Let’s face it — climate change is humanity’s greatest screw-up. We’ve known about it for almost a century. The science is clear. And yet, we’ve done nothing. It’s a f**king embarrassment.
Now, finally, global leaders are scrambling to clean up the mess. But, even though most of the climate solutions we need already exist, we can’t seem to get our arses in gear to deploy them at the pace and scale required.
In short, the world is heating up, and we are failing to cool it down. Humans emitted more CO2 into the atmosphere last year than ever before (uh…WTF?).
Understandably, leaders are scared shitless. Which is pushing them to explore some pretty dumb, and outright dangerous, ideas. One of their worst brainwaves is geoengineering — AKA playing God with the Earth’s climate. (“Geoengineering” as used here does not refer to carbon removal technologies which are, to the best of our knowledge, pretty legit.)
Some of these proposals include brightening clouds, altering the ocean’s chemistry, or shooting particles into the atmosphere to dim the light of the sun — what could go wrong?
Crystals, jets, and magnets — is this how to make cooling greener?
While these proposals might sound like something from a dystopian sci-fi flick, it’s actually remarkably easy, and cheap, to alter the Earth’s climate.
Solar geoengineering is one of the more controversial of these “solutions”. Its most popular derivative, stratospheric aerosol injection, involves shooting dust into the atmosphere to reduce the amount of sunlight hitting the Earth’s surface. The tech was inspired by volcanic clouds which have been known to cool the entire planet for years following a major eruption.
While stratospheric aerosol injection could be remarkably effective in halting global heating, it might open a Pandora’s box of problems. According to a recent UN report, interfering in the globe’s natural climate could damage the ozone layer, alter global rainfall patterns, and cause severe geopolitical tensions.
While proponents say solar geoengineering would be a short-term measure to combat warming, a recent study published in Scientific American suggests that if politicians do decide to shoot dust into the atmosphere they could become dangerously dependent on it for “centuries or more.”
To put enough dust in the atmosphere to curb warming could require tens of thousands of high-altitude flights per year. A sudden halt to this process could cause temperatures to skyrocket, potentially faster than life could adapt, a concept known as “termination shock.”
Then there’s the ethical issue that a techno-fix could take pressure off politicians and businesses to decarbonise as fast as possible.
Simply put, solar geoengineering could be the equivalent of a climate change band-aid.
Despite the risks, last year, the US government set up a five-year research programme exploring ways to reflect more sunlight back into space, setting the stage for further funding into the nascent technology.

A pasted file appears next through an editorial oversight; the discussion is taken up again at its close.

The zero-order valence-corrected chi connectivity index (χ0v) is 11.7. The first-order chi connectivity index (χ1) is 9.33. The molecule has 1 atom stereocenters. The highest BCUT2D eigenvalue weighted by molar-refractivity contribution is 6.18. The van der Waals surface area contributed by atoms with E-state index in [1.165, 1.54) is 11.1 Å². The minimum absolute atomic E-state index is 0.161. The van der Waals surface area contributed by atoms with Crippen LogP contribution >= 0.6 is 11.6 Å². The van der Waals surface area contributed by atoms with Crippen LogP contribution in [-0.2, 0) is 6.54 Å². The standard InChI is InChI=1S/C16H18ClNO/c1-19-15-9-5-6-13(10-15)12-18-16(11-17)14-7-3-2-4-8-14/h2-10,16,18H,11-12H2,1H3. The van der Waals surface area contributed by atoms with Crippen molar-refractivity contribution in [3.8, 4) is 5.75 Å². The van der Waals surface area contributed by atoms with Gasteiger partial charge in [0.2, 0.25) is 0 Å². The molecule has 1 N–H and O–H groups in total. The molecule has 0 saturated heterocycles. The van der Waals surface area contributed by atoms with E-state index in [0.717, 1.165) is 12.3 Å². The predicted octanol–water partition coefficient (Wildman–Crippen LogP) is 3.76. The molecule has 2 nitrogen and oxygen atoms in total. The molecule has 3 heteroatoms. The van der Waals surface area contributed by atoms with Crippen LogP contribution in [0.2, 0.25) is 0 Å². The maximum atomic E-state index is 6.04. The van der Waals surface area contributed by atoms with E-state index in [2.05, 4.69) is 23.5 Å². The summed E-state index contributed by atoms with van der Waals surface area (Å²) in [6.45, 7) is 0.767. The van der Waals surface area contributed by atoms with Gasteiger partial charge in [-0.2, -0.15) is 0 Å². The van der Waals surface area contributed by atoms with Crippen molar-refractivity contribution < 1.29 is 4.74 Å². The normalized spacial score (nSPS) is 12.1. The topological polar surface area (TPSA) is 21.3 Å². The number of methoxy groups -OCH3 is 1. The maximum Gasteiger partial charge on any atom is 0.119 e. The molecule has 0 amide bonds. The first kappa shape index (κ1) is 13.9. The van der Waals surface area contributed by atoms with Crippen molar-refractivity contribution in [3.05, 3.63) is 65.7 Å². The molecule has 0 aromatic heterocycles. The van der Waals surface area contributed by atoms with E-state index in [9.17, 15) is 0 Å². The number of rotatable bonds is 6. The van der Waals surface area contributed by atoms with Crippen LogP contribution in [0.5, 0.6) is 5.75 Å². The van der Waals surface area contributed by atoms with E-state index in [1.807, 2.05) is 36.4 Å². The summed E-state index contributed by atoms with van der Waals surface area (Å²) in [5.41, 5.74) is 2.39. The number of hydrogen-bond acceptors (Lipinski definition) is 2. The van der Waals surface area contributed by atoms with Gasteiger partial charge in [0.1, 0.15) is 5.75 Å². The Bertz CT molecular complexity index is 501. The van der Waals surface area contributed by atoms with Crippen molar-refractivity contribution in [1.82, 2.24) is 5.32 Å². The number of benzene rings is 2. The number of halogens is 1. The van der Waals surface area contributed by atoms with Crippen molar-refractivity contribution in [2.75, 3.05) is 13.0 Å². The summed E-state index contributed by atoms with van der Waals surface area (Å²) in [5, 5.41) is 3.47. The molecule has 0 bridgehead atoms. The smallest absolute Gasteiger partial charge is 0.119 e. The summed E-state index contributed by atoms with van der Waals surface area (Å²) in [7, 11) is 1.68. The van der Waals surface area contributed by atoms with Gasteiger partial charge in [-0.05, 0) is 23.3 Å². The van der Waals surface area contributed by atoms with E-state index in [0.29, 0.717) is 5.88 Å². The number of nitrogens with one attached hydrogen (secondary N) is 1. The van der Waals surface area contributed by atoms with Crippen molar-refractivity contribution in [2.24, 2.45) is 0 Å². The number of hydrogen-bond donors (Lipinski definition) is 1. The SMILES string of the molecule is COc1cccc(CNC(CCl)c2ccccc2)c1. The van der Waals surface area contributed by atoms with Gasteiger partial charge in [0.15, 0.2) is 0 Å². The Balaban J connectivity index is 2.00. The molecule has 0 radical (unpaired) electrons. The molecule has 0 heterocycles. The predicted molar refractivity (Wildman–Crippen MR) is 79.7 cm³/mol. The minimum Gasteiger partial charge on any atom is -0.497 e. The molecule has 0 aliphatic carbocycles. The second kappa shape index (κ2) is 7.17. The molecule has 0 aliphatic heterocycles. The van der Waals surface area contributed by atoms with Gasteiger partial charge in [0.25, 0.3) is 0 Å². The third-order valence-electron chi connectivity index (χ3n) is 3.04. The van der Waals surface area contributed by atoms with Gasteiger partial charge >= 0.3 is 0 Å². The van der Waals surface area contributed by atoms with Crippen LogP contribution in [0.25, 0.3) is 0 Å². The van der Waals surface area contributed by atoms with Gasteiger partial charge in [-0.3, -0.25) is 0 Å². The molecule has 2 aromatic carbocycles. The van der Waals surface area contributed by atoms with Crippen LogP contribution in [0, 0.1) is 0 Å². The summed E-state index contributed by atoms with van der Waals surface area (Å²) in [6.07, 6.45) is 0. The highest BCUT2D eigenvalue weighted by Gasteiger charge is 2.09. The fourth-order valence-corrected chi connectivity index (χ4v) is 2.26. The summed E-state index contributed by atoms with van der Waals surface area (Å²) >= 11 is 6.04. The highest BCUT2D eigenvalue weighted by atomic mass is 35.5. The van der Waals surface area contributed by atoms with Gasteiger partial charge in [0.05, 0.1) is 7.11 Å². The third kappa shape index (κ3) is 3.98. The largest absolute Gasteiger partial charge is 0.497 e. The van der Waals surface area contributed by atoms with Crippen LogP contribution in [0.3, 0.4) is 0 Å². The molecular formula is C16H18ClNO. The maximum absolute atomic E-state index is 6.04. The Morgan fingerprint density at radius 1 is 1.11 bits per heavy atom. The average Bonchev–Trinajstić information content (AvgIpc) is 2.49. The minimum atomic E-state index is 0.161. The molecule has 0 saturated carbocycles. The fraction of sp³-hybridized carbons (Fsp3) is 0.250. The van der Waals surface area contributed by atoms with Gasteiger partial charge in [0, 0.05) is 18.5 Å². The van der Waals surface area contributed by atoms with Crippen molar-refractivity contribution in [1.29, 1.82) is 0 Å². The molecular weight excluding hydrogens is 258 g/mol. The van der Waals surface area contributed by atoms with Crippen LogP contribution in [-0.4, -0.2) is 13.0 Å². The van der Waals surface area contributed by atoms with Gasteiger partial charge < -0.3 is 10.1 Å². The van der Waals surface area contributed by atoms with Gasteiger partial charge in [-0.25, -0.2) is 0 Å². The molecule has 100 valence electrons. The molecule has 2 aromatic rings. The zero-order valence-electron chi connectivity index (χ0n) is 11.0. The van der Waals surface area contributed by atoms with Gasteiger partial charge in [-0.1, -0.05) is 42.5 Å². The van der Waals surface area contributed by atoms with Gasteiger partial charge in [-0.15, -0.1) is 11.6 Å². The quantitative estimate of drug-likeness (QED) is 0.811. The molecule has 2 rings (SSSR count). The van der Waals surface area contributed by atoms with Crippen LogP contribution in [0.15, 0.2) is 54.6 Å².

Billionaires including Bill Gates, George Soros, and Facebook co-founder Dustin Moskovitz have all expressed their interest, while 60 prominent scientists want to conduct small-scale solar geoengineering field experiments.
There’s even a startup, Make Sunsets, that is preselling carbon credits based on its promise to release sulfur dioxide into the atmosphere to curb warming.
The precautionary principle — or “if in doubt, leave it out,” to ordinary folks — is one of the fundamental premises of sound environmental decision-making, and one that we ought to heed going forward.
In a potentially positive step, the EU announced this week a call for talks at the “highest international level” on the risks posed by the possible use of climate geoengineering.
“These technologies introduce new risks to people and ecosystems, while they could also increase power imbalances between nations, spark conflicts and raises a myriad of ethical, legal, governance and political issues,” said EU officials in a joint communication on Wednesday.
“We cannot solve our problems with the same thinking that created them.
While the EU is taking a precautionary approach, it is not outright against the technologies and seeks to create “rules” for governing them.
Others are taking a harder line.
In a statement issued last year, Frank Biermann from Utrecht University’s Copernicus Institute of Sustainable Development, warned that “the risks of solar geoengineering are poorly understood and can never be fully known.”
Biermann is the leader of a group of renowned climate scientists calling for a non-use agreement on solar geoengineering. In other words, a worldwide ban on its development.
“Research on solar geoengineering is not the preparation of a Plan B to prevent climate disaster, as its advocates argue. It will instead simply delay and derail current global climate policies,” he said.
“Moreover, the current system of international institutions is incapable of effectively regulating the deployment of this technology on a global scale. Solar geoengineering is no solution.”
I couldn’t agree more, professor. By playing God with the climate we not only risk worsening our predicament, but we also send a dangerous message — that humans can simply engineer their way out of their problems, rather than fix them at the root (think widespread cultural, social, and political transformation).
As Einstein famously quipped: “We cannot solve our problems with the same thinking that created them.”
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